I’ve been sick with the flu and strep throat since Wednesday, which means I haven’t been at work since TUESDAY and haven’t kissed Preston since TUESDAY NIGHT. But who’s counting? I’m going through serious baby withdrawal. And by withdrawal I mean, it’s absolutely killing me not to smother him with my wet kisses, in a slow death sort of way. Imagine an alcoholic not being able to take a sip of vodka, or someone obese who has to quit eating cold turkey and become anorexic overnight. Can you imagine not being able to kiss this face for even one day of your life?

Preston in the morning.

But as Jay put it yesterday, “Do you think we’re ready to handle a sick baby?”

Point taken. No kisses.

So I’m staying away from him as much as possible, or at least keeping a safe distance with a doctor’s mask on when we’re in the same room. Before you say to yourself, Internet, that we’re turning into those crazy germaphobe parent people, the types who still make everyone wash their hands and sanitize before holding our baby…well…you’d be sort of right. But we only make Koby, Joe and Emma—heretofore known as The Cousins—wash (and sanitize) their hands before holding Preston. They’re under the age of 10 afterall, so who knows where their hands have been (up their noses, up their friends noses…). You can never be too safe, or clean it turns out.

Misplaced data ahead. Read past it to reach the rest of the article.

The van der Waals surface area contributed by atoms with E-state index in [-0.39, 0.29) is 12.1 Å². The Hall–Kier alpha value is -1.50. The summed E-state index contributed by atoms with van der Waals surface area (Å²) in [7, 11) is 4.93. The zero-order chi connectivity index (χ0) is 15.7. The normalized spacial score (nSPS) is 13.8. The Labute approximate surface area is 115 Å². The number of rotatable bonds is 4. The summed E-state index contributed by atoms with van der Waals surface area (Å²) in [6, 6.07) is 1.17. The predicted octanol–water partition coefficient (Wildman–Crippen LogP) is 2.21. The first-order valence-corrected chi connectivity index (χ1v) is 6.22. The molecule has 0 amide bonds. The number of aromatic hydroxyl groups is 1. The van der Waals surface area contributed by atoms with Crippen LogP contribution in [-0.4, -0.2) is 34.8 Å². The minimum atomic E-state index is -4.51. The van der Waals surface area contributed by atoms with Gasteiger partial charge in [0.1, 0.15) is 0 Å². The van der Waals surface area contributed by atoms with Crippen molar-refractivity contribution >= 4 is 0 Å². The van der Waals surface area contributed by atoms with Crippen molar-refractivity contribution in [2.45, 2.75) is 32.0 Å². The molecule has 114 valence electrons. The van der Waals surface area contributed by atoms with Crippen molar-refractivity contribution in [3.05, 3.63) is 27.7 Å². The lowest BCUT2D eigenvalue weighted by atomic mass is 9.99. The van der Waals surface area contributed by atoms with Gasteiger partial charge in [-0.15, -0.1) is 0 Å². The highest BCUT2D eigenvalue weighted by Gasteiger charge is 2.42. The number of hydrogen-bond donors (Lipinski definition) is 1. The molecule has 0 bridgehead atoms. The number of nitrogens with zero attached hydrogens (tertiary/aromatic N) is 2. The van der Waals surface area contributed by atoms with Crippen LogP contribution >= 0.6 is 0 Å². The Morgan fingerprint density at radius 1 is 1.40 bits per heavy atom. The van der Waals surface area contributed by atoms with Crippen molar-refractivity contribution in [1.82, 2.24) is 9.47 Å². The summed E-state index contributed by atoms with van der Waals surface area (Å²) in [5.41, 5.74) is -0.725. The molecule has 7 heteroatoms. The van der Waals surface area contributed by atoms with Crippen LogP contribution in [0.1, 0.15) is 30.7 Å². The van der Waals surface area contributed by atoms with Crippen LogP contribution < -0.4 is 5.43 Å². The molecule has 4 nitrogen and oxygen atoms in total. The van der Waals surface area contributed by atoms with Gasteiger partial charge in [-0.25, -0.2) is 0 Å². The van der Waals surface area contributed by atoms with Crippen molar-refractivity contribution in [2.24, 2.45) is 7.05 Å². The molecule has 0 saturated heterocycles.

The funny thing is, Preston has turned me into a clean freak. That’s only funny if you know me (just ask my BFF and former roommate Jamie). Never thought I’d say this, but the chaos that comes with having a baby has actually made me clean up my own act. And here’s the real shocker: I like this new neat-freak me. My mom, on the other hand—who herself is a card-carrying clean freak—likes to make fun of me. Ironic, since she spent the first half of my life nagging me to death to keep my room (car, bathroom, college apartment, condo, office) clean!

“Preston is the cleanest baby I’ve ever seen,” she said tonight at dinner in the burbs. “I’ve never so much as seen a drop of spit-up on his clothes.” I’m nearly certain she meant this as an insult. But why would I have him wearing dirty clothes he just spit-up on? If he spits up, I change him into something else, pronto. Isn’t that what I’m supposed to do, as a responsible, fashion-minded mother? He has all these adorable clothes, why would he need to wear something dirty when he has a closet full of CLEAN clothes, many of which I may never actually get to see him in, because he’s growing at warp speed.

So I usually change when he spits up on something, not into a new person—just into something clean, and preferably Polo. My mom shouldn’t be that surprised; allegedly, at the ripe age of 2, I was a clothes horse, and would dump everything out of my drawers and try on all my clothes before leaving the house. She also “alleges” that I liked wearing summer clothes in the winter, and winter clothes in the summer, but I have yet to see proof of these allegations. For now, I’m going to assume that my need to change Preston into clean (and designer) clothes stems from my fashion sense; even my Cabbage Patch kids were dressed to the nines.

One thought on “Sick Mommy

  1. RALPH says:

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